Researchers at the US Naval Research Laboratory (NRL) led off a day-long symposium on advances in CO2 conversion and utilization being held at the 238th American Chemical Society (ACS) national meeting, which began today in Washington, DC. The NRL researchers presented their progress in hydrogenating CO2 to jet fuel via a two-stage, high-yield and highly selective synthesis process. (Earlier post.)
Robert Dorner and his colleagues are looking at converting CO2 and hydrogen (both won from sea-water) over catalysts, using the CO2 as a building block to form synthetic fuel. This reaction is energetically not favored and thus a catalyst is needed, which will lower the energy barrier of the reaction and increase the rate at which it occurs. The energy utilized to convert CO2 and hydrogen is also harvested from the ocean, by taking advantage of the temperature gradient of the water with increasing depth, making the fuel CO2-neutral.
CO2 conversion to hydrocarbons over catalysts has been known for several decades but has been shown very little research and development attention, as other technologies have been much cheaper and efficient in yielding cheap oil. However, with the increasing awareness of the impact CO2 has on the environment more and more attention is being directed at how to mitigate the effects CO2 has as a greenhouse gas. Most research to date however is focusing on the sequestration of CO2 in underground reservoirs.
Our research proposes the utilization of CO2 into fuel, recycling the gas and using it as a raw material rather than a waste product. In light of dwindling oil resources and the looming presence of peak oil, alternative fuels that are environmentally friendly and enhance energy security are of mounting importance. Our research is aiming at increasing productivity and selectivity of the desired products formed; thus reducing unwanted side-products and lowering costs, making this technology more economically feasible.—Robert Dorner
Initial tests were performed on a Co/Pt/Al2O3 catalyst under several experimental conditions (varying CO2:H2 ratios and pressure). This catalyst converts the feed gas predominantly to methane under all conditions (ca. 95%). Iron-based catalysts however show a much improved water-gas-shift and CO2 hydrogenation ability, mainly yielding short-chain hydrocarbons, and thus making them superior to the Co-based catalysts.
The in-situ reduction environment of the iron catalyst plays a pivotal role in the products formed, with chain-growth only achieved at higher activation temperatures. The product distribution over this iron catalyst shows a clear ability to convert CO2 to longer chain hydrocarbons (especially olefins), with methane selectivity of only around 30%.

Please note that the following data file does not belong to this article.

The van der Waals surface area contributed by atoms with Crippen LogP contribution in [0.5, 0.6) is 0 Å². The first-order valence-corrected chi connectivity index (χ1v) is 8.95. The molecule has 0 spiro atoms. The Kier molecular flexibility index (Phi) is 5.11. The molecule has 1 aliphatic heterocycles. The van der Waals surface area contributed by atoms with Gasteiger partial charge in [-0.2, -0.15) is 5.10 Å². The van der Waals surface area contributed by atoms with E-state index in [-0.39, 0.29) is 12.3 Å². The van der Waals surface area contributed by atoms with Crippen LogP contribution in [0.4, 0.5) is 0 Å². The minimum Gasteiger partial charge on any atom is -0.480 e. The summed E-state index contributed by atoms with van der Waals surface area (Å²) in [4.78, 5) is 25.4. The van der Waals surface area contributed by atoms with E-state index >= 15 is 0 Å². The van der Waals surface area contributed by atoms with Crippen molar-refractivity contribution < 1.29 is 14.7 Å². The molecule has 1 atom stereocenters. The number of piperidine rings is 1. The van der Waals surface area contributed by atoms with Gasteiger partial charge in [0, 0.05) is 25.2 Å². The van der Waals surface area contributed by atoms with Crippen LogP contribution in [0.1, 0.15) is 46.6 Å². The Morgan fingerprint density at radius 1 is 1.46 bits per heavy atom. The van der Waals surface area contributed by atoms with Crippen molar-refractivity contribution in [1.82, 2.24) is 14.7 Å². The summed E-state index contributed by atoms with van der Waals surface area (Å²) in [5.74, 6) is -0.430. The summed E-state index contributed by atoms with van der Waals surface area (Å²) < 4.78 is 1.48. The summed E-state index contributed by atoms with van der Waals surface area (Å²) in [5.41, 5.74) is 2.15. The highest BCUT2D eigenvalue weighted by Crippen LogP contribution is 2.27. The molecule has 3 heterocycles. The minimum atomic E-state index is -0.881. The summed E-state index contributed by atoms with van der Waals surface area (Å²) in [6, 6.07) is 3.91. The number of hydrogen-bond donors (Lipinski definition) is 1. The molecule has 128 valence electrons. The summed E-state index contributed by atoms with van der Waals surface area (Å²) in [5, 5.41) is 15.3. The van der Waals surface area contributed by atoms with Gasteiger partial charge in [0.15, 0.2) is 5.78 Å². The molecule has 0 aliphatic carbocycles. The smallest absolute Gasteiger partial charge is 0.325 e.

Fe-catalysts therefore lend themselves well to achieve the research objective—synthesizing unsaturated, short-chain hydrocarbons that can be oligomerized to jet fuel, with the help of a second solid acid catalyst, such as zeolites. The Fe-catalyst’s ability to form olefins is tailored by the addition of co-catalysts (such as Mn) at varying loadings, while alternative supports are also investigated to increase CO2 conversion.—Robert Dorner
The electrochemical reduction of carbon dioxide. The NRL work was followed by a presentation of work being done at the University of Liverpool (UK) on the electrochemical reduction of CO2, focused on surface structures of copper electrodes and the role of solution-based copper species for their catalytic effect on the reaction.
The scientific community has known for several decades the ability of certain metals, particularly copper, to convert carbon dioxide into small organic molecules by using electricity as an energy source. This conversion of carbon dioxide occurs only at the interface between the metal surface and carbon dioxide gas. Studying such interfaces is challenging and presents novel research opportunities because the region where the chemistry occurs is of only nanometer dimensions, and therefore identifying specific reactions is like searching for a needle in a very large haystack.
Our work is unique in that we are creating highly controlled reaction environments and using advanced spectroscopic techniques that could, in the needle-in-haystack analogy, provide us an extremely powerful metal detector. This provides an excellent opportunity to study exactly how carbon dioxide transforms into useful, carbon-based, products.—Scott Shaw
The University of Liverpool work received support from the European Union ELCAT (Electrocatalytic gas-phase conversion of CO2 in confined catalysts) project. (Earlier post.)
Other papers presented in the symposium included:
Methane-carbon dioxide reforming over Ni/CaO-ZrO2 catalyst. Researchers from the Chinese Academy of Sciences are investigating the carbon dioxide reforming of methane over an Ni/CaO-ZrO2 catalyst derived from co-precipitation method. The catalyst shows both high catalytic activity and stability at the methane and carbon dioxide ratio of 1:1. The characterization confirms that the nano-porous framework of as-prepared support together with the Ni-support interaction enhances the dispersion of Ni, and then promotes the resistance to sintering under reaction condition. As a result, carbon deposition is prevented, which is important for the catalyst stability.